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STUBBS v. MARC CENTER

January 21, 1997

LAWRENCE D. STUBBS, PLAINTIFF,
v.
MARC CENTER, A NOT-FOR-PROFIT ILLINOIS CORPORATION, DEFENDANT.



The opinion of the court was delivered by: McDADE, District Judge.

ORDER

Defendant Marc Center ("Center") is a not-for-profit organization providing services to disabled individuals. In an ironic twist, one of its employees, Lawrence B. Stubbs ("Stubbs"), has filed a Complaint against the Center for violating the Americans with Disabilities Act (ADA). Presently before the Court is Defendant's Motion for Summary Judgment [Doc. #28].

FACTUAL BACKGROUND

The budget preparation process involves, among other things, meeting with individual administrators and groups of administrators, formatting the Center's computer program, creating spreadsheets, and distributing budget worksheets to various administrators. The budget process also requires the Finance Director to have access to the Center's mainframe computer in order to "link" it to various software systems. According to the Center, its mainframe computer operates on a different operating system than standard personal computers Thus, Stubbs could not have accessed the Center's computer from home via a modem. Instead, he would have needed an AS-400 system in his home with an actual cable hookup, which costs about $40,000. Stubbs disputes this fact. Claiming to have experience in data entry from a modem into the mainframe use of a computer, he believes that it was possible for him to have linked into the mainframe computer from his personal computer at home.*fn1

Preparation of the budget is a duty of the Finance Director over and above his regular day-to-day duties. These duties required Stubbs to be outside of his office fifty percent of time. Stubbs would go to employees' job sites, review what they actually did, and meet with various administrators in their offices. During this initial period at the Center, Stubbs met almost every day with Executive Director Servey, Business Manager Edmiaston, and the clerical employees he supervised. He also would review and sign off on all of the employees' timecards each day and personally authorize time off for his subordinates depending on the work flow on that particular day. In the past, the combined duties of the Finance Director position during the budget season had required the Finance Director to work 70 to 80 hours per week, including weekends.*fn2

On October 23, 1994, only 21 days after he had begun his employment with the Center, Stubbs suffered a heart attack which required his hospitalization. Prior to this time, Stubbs had been working 50 to 60 hours a week on his regular day-to-day activities as well as on reviewing manuals and learning how to perform his job duties. Stubbs admits that at the time of his heart attack, he was still in a "learning curve," but that he had completed eighty percent of his work in reviewing the Center's operational manuals and computer systems. However, he had not yet begun working on the budget.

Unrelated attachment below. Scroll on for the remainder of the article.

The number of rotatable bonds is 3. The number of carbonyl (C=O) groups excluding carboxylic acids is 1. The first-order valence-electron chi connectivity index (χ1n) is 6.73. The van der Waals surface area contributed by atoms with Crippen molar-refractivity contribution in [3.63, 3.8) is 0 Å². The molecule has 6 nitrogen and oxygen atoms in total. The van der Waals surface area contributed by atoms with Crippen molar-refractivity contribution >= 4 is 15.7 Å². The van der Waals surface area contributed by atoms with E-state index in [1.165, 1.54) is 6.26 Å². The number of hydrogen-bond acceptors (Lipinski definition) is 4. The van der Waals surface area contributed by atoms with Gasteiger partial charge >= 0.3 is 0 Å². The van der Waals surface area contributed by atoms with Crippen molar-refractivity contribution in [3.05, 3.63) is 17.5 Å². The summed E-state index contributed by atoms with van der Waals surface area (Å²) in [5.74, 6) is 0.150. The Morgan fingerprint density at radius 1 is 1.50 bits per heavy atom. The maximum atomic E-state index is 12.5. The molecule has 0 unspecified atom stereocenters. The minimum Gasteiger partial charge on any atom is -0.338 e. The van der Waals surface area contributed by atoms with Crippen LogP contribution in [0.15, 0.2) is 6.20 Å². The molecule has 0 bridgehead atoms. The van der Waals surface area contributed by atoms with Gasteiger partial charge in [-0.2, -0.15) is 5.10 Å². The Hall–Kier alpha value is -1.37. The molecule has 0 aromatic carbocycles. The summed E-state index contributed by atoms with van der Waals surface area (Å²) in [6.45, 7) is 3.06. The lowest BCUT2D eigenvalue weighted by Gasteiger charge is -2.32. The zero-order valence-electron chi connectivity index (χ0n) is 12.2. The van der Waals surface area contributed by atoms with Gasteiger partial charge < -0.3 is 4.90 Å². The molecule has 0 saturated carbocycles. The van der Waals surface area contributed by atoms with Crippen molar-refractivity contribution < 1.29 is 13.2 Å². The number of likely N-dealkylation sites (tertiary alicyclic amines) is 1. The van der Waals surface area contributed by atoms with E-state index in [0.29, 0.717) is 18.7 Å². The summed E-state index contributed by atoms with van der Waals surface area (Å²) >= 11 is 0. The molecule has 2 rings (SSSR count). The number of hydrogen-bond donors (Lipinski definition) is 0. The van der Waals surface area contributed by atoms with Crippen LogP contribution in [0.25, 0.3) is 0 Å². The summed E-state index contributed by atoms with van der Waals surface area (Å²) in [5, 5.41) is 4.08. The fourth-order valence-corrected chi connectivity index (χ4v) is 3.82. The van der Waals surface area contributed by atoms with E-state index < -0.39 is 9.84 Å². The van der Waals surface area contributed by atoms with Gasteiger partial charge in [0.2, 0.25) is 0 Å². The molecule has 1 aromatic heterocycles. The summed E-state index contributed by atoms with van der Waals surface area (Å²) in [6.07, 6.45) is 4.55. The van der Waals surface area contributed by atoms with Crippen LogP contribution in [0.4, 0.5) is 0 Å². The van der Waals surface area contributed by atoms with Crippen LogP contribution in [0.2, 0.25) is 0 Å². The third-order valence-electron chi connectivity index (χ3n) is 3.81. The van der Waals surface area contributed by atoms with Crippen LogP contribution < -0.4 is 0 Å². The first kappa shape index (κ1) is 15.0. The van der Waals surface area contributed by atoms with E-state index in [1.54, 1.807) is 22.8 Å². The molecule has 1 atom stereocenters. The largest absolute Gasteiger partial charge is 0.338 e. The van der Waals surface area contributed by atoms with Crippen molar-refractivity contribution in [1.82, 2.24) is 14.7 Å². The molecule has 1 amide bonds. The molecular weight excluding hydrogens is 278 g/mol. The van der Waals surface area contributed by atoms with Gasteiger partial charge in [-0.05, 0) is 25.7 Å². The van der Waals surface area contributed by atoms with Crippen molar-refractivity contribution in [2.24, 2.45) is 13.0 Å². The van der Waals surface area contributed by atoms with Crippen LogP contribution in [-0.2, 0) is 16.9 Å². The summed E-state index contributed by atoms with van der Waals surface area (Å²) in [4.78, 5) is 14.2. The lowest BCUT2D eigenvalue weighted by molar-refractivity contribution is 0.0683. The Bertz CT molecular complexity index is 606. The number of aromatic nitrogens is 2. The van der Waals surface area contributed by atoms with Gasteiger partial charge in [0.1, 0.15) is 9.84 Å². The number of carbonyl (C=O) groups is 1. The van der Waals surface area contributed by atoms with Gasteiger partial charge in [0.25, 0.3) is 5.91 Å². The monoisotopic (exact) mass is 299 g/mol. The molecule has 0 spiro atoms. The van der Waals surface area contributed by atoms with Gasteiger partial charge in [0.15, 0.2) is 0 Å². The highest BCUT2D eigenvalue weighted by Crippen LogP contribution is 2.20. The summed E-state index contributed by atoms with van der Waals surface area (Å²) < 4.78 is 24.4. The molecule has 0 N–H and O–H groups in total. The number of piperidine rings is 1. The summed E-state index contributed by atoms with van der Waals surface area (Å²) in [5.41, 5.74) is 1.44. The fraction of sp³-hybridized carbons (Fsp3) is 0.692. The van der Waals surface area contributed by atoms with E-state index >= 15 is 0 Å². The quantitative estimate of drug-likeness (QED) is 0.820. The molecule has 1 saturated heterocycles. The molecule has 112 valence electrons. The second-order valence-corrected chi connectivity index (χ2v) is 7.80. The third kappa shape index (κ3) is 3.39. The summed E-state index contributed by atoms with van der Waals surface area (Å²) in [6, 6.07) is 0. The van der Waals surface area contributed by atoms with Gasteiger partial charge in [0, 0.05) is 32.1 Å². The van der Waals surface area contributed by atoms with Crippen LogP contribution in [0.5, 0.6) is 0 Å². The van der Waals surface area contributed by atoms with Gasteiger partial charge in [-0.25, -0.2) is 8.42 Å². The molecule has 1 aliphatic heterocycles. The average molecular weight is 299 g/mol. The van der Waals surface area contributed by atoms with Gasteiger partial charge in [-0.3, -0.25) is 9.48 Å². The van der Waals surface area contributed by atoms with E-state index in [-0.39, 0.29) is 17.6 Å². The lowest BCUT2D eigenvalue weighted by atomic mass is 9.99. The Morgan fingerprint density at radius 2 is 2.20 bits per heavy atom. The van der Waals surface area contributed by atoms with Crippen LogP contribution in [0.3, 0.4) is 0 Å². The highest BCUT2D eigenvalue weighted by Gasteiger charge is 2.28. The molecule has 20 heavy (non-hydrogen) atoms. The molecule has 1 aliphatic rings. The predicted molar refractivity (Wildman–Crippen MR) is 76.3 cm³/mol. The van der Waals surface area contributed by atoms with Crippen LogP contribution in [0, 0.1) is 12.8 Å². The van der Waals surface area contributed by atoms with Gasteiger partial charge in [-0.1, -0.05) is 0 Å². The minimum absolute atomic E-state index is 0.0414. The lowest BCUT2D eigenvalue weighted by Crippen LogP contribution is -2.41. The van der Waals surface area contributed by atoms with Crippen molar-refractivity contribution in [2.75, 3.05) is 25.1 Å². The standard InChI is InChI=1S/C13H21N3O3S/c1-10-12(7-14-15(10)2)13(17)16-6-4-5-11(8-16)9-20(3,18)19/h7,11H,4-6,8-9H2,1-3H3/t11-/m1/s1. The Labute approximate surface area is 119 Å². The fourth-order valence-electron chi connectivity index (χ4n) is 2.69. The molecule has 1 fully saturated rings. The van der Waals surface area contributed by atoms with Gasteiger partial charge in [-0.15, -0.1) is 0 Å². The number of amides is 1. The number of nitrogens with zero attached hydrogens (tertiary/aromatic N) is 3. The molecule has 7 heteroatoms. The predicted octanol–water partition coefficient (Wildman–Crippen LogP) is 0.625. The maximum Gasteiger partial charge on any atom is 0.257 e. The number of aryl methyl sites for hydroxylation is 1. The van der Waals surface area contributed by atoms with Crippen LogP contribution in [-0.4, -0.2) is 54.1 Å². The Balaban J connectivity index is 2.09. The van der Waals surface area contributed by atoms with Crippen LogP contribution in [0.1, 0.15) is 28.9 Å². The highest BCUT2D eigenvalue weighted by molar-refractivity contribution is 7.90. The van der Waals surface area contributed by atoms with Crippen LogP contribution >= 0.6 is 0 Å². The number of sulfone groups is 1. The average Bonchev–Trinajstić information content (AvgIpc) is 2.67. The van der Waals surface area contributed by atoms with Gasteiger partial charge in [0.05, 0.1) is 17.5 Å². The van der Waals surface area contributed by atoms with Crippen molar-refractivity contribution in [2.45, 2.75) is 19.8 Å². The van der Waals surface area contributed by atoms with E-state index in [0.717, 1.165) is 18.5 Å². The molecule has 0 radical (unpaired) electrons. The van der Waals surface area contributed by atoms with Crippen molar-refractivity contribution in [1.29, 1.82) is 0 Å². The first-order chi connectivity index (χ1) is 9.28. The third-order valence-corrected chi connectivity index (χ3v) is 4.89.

Stubbs had a successful bypass operation within one or two days of his heart attack. After this operation, the Center's Executive Director Charles Servey ("Servey") testified that Stubbs' wife told him Stubbs would not be returning to work for eight to twelve weeks. He thus assumed that Stubbs "was strapped to machines and otherwise and incapacitated, at least for eight to twelve weeks." Stubbs' wife denies having made this statement.

Stubbs admits that he could not work at all for two weeks following his operation. At the beginning of the third week after the operation, Stubbs' co-worker, Karen Edmiaston, ran into Stubbs at a Wal-Mart store and spoke with him for about an hour. She described him as looking physically tired. She testified that he walked into the store and then was given a special cart in which to ride. Stubbs explained to her that he was in a wheelchair at that time because he could not get around stores.

Also about two weeks after his operation, Stubbs went to see his doctor, Dr. Hoy, for a follow-up visit. Stubbs asked him if he could return to work and Dr. Hoy said he would leave that up to Stubbs' discretion. Dr. Hoy did say, however, that Stubbs "would not be able to put in an eight hour day" and that he could only perform a light workload and would need to rest. Sometime after this point, Stubbs had a minor stroke which affected his back and prevented him from driving.

Stubbs submitted an affidavit dated December 19, 1996, in which he states in pertinent part:

  7. Based upon my experience in budgeting and with my
    knowledge of financial control functions I was able
    to perform the essential functions of my job within
    one week after my release from the hospital. The
    budget would have been completed in time for the
    December Board meeting.
  8. I was able to perform work on premises at Marc
    Center within one week after my termination from
    employment. I could have worked a 40-hour plus week
    at Marc Center with periods of rest. The pattern
    would have continued for approximately two weeks
    when I ...

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